Make the Test Site a center for production of nuclear power for distribution throughout the western United States. It’s ideally situated to do that.

Convert a substantial parcel of the federal land adjoining the Test Site from federal control to Nye County ownership, for Nye County’s use in its energy research and development effort.

Bob McCracken has a doctorate in cultural anthropology and is the author of numerous books in the Nye County Town History Project.

Don't miss the big stories. Like us on Facebook.
Letters to the Editor

Founding fathers did not foresee government’s power

Vote to open causes predicament for businesses

The Nye County Board of County Commissioners’ vote last Tuesday to open up the county 100 percent and to essentially remove the mask mandate creates a predicament for businesses.

Letters to the Editor

Hopefully we will come to other side a better people

Letters to the Editor

Reader: Do you miss Trump yet or like socialist agenda?

Letters to the Editor

If it is so bad here, why does everyone want to come?

Letters to the Editor

We all need to be really careful what we wish for

Richard Karpel: Time to put teeth into Nevada’s public records law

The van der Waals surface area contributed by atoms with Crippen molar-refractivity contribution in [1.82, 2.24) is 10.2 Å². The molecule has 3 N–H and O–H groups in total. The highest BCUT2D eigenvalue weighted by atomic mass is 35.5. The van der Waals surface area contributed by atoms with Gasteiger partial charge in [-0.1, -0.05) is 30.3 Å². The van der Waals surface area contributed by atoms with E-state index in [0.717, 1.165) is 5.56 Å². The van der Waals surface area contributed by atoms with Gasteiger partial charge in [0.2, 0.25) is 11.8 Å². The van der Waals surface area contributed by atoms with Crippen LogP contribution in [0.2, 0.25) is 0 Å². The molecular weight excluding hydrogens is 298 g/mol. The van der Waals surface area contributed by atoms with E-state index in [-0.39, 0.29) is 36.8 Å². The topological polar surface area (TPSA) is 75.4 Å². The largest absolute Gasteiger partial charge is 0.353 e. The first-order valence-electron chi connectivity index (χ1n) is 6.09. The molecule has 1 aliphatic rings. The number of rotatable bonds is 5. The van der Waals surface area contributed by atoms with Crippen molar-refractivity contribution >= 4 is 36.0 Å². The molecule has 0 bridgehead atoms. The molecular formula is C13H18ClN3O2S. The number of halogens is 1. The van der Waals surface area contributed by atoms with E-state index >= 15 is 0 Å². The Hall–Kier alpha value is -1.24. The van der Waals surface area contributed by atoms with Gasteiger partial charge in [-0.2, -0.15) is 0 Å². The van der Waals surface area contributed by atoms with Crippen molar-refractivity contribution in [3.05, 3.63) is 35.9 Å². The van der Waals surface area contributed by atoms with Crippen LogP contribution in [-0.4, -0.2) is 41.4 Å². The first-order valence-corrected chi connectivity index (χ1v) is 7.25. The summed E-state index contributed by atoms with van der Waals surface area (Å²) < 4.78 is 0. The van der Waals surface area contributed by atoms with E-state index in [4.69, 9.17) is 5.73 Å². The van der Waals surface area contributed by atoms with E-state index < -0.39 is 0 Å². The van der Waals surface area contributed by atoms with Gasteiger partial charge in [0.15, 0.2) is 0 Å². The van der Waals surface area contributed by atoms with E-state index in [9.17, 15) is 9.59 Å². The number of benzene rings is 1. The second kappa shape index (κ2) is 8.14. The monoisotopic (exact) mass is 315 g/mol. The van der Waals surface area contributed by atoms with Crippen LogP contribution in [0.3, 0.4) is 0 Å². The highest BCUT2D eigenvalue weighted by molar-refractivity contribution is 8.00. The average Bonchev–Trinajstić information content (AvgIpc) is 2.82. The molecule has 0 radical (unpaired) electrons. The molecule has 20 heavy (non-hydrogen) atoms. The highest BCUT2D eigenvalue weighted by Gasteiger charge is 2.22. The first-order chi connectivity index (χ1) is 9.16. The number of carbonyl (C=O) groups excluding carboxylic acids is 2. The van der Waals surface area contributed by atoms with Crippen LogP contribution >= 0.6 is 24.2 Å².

Unbeknownst to Nevada officials, the state has been conducting a natural experiment in public policy for many years now: What would happen if one of the state’s two main open-government laws had an enforcement mechanism and criminal penalties for government officials who violate the law, and the other one left malfeasors completely unmolested?

Letters to the Editor

Pahrump not ‘dark skies’ place anymore says resident

TIM BURKE: Take a lesson from ‘Hamlet’: Don’t procrastinate

To be, or not to be, that is the question” was penned by William Shakespeare in Hamlet. “To take or not take the coronavirus vaccine, that is the question,” is what many Pahrumpians might be asking themselves now.